decided upon, as well as recording the German concerts, they
also covered some of the Japanese dates.
In Europe - Album Review
I must admit I didn't expect
much from this. Far better to have a recording from 1974 when
this line-up were at their peak. The best number for me is 'Burn';
lovely quiet opening, 'Rock and Roll', then they're away. 'Mistreated'
is a very poor version. Ritchie sounds as if he were in another
band, strictly speaking I suppose he was. The close-down is
'Stormbringer'. I wish Ritchie had beaten his guitar to bits,
and stormed off. That would have sounded incredible.
& Tour News
Paice / Ashton / Lord seems fixed as the title
for the new group, though the name Ghosts was used for a while
before being dropped. Their album's release date is February
1st 1977, the title is 'Malice In Wonderland' (excellent!) Alan
Freeman nipped in early on his show with two unmixed tracks
from the album. They are set to tour the UK in March, and are
due to appear on the new 'Sight & Sound In Concert' tv show
on March 16th. They have also been filming their progress up
'til now, with a documentary in mind. They even reconstructed
guitarist Bernie Marsden's audition for the cameras!
- Album Review
The most important thing about this LP is
that it begins to show just how good a keyboard player Jon Lord
can be. There are runs here that wouldn't be out of place coming
out of Blackmore's guitar! Lord has succeeded in capturing a
variety of styles under a common heading. All in all quite a
worthwhile effort then, certainly a vast improvement on 'Windows'!
The Royal Albert Hall - Live Review
Jon Lord was one of nine keyboard players
to take part in a performance of David Bedford's 'The Odyssey'
on January 25th 1977. He performed a selection from 'Sarabande'
during the first half of the show, for which he and his crew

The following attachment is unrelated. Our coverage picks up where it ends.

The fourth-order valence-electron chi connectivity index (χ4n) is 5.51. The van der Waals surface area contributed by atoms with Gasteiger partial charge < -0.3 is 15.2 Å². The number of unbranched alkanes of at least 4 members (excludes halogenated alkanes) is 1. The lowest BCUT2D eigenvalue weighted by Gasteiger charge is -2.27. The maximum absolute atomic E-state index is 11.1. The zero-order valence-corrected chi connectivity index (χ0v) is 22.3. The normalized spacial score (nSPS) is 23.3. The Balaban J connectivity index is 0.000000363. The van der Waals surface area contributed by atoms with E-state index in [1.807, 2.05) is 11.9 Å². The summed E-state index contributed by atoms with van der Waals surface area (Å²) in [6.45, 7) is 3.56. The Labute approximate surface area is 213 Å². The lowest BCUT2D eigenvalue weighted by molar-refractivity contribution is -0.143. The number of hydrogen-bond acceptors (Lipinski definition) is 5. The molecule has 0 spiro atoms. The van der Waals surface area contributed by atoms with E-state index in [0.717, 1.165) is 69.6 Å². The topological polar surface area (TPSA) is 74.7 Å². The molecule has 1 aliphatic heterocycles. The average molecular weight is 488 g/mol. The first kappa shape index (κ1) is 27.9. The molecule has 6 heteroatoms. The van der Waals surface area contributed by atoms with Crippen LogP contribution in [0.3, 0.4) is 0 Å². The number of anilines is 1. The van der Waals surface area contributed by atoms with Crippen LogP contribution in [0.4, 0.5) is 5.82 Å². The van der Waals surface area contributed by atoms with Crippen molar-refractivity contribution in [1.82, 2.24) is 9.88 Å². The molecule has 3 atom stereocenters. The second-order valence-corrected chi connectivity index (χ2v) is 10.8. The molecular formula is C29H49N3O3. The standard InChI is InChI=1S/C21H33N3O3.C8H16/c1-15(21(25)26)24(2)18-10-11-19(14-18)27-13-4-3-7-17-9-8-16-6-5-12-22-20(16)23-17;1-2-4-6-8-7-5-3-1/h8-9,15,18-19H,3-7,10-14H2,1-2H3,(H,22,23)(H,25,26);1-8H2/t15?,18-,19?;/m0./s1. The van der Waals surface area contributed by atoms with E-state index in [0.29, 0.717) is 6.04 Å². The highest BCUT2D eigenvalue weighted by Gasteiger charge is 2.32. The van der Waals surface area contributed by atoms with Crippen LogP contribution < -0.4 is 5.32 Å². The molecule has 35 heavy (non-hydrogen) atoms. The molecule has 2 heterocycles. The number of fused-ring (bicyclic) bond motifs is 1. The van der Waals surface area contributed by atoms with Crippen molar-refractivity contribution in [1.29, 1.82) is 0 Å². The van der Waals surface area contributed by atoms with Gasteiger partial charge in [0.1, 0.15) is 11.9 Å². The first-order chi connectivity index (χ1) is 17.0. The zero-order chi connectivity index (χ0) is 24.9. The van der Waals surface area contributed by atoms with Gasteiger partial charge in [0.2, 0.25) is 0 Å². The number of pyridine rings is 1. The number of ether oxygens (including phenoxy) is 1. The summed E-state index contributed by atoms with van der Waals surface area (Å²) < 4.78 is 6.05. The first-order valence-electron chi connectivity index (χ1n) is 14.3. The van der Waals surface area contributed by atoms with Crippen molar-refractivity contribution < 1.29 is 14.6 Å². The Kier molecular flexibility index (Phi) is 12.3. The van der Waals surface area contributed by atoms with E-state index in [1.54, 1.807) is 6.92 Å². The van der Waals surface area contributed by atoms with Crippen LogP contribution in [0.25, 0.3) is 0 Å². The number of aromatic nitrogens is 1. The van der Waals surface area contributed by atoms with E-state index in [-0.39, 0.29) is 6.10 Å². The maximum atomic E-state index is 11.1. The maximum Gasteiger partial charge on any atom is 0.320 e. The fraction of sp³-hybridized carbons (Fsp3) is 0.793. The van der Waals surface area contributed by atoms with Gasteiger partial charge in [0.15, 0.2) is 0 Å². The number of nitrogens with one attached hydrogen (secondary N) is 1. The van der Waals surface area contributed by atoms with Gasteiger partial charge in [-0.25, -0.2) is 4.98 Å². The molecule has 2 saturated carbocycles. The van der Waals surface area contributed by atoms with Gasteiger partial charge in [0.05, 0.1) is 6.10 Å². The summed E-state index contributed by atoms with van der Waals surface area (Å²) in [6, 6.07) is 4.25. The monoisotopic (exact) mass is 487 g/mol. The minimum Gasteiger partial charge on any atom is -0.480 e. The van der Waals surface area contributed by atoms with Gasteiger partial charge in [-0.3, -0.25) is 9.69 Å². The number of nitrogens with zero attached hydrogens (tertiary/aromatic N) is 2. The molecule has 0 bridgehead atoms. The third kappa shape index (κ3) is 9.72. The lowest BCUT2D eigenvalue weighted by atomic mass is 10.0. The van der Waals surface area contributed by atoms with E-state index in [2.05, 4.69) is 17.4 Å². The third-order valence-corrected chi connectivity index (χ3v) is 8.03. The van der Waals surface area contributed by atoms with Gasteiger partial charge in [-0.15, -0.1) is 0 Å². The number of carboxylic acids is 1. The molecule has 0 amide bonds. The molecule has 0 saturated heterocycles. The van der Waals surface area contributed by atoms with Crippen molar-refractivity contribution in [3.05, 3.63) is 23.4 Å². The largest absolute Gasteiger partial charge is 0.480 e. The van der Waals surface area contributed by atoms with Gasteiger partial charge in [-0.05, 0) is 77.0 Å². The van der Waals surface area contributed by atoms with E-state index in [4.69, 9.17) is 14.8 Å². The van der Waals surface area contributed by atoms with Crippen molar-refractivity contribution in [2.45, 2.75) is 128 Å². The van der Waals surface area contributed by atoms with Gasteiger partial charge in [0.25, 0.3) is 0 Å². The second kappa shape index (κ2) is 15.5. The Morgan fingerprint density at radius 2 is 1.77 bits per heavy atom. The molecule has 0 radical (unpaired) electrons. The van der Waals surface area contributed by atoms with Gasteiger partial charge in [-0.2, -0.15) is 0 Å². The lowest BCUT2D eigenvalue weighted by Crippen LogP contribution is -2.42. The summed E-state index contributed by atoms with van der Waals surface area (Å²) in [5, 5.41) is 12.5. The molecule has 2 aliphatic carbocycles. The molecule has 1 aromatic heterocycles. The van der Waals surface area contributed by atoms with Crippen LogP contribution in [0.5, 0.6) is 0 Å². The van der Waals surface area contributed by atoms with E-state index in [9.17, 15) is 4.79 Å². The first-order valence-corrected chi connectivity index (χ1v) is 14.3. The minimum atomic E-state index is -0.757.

were given just 23 minutes on stage They were practically unrehearsed
by the sounds of things, and the music suffered as a result.
All we got was an inferior reconstruction of some of the LP.
During the unbelievably boring 'Odyssey', Lord stayed put with
his double-decker ARP's. He got a big cheer when his name was
mentioned in Bedford's closing thank-you's. In the audience
were Ian Paice and Roger Glover too.
to the top
death of Tommy Bolin
would appear that I'm one of the few people who actually enjoyed
the last Deep Purple UK Tour. I saw the Saturday Wembley concert
(reckoned to be one of the only good ones) and I particularly
liked 'Lady Luck' and 'Love Child'. One thing I've disliked
in the magazine is the slanging of Tommy Bolin. He was a great
guitarist, sadly no more. I hope he can rest in peace now."
people wrote in about Tommy Bolin's death. I'm not going to
become a hypocrite and say I never meant anything I wrote. However
it was sad news all the same. I just got nothing out of his
playing, it wasn't his fault, obviously a lot of people did,
and will continue to do so from his records. I play 'Come Taste
The Band' a lot now, it seems the most honest Purple LP since
'Made In Japan'. I can listen to it and imagine them having
a great time recording it. It was on the live scene that it
really fell apart.
Coverdale's first solo album has been completed
now, and will be released in the UK in late February. It's called
'White Snake'. Jon Lord for one has been making very enthusiastic
remarks about it.
Nobody knows what's going on here, first he's
back with Trapeze, then they won't have him, now his much vaunted
solo LP is on the way, with Trapeze men Galley & Holland
Ian Gillan Band
The Gillan Band announced a long British Tour,
and then promptly cancelled it in order to go back into the
studios and re-record their second album, 'Clear Air Turbulence',
as Gillan wasn't happy with the first try. This was re-done
at Kingsway, London just before Christmas.
to the top